The LSAT is supposed to be the great equalizer for law school applicants. It’s tough for admissions officers to compare a mechanical engineering major at MIT with a 3.6 GPA to a communications major with a 4.2 GPA at Central Nowhere University. But everyone, allegedly, takes the same LSAT. So it’s theoretically fair to compare someone who got a 160 to someone who got a 152. The Law School Admissions Council (LSAC) takes great care to “equate” each LSAT, to ensure that, for example, a 160 on one LSAT administration means the same thing as a 160 on a different LSAT administration. So everyone takes the same LSAT, no matter which administration you take or where you take the exam.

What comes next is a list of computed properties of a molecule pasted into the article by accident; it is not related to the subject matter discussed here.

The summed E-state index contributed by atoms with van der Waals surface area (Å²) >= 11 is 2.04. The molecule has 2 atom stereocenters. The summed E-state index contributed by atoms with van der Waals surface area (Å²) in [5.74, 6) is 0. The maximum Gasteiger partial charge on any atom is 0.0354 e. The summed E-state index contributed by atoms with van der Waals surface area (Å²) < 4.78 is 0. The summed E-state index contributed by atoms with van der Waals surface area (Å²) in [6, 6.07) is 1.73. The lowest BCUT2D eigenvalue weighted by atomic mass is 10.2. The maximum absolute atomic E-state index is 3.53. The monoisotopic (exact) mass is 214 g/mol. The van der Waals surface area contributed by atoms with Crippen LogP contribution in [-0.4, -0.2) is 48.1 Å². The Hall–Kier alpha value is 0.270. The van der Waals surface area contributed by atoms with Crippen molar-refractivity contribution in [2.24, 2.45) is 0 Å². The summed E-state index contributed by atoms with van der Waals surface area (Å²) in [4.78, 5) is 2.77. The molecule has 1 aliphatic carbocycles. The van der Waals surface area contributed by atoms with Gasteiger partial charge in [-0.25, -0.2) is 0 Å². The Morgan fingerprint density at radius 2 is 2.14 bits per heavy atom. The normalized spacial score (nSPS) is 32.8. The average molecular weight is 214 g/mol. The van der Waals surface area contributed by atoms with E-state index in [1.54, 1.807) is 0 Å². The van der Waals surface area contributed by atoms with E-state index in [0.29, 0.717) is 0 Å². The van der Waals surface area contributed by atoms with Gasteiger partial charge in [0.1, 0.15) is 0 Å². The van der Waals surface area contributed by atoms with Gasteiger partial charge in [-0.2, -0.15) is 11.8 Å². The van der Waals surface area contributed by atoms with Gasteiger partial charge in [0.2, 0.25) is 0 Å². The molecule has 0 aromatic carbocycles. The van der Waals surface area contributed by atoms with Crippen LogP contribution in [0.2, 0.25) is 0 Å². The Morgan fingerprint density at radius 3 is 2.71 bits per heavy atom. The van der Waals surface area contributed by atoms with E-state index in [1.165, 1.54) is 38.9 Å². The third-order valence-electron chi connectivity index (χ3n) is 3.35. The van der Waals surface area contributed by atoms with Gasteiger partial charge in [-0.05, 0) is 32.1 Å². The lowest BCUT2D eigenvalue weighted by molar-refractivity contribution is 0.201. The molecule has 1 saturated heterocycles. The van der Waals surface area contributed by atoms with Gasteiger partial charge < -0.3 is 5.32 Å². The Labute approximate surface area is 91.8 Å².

If you live in a major metropolitan area and signed up for the June LSAT recently, you may have had a nasty shock: Many test centers for the June LSAT are already full. Perhaps you had a sudden, strong urge to reach for your phone and call me, your good ol’ LSAT pal. Here’s what that conversation would look like: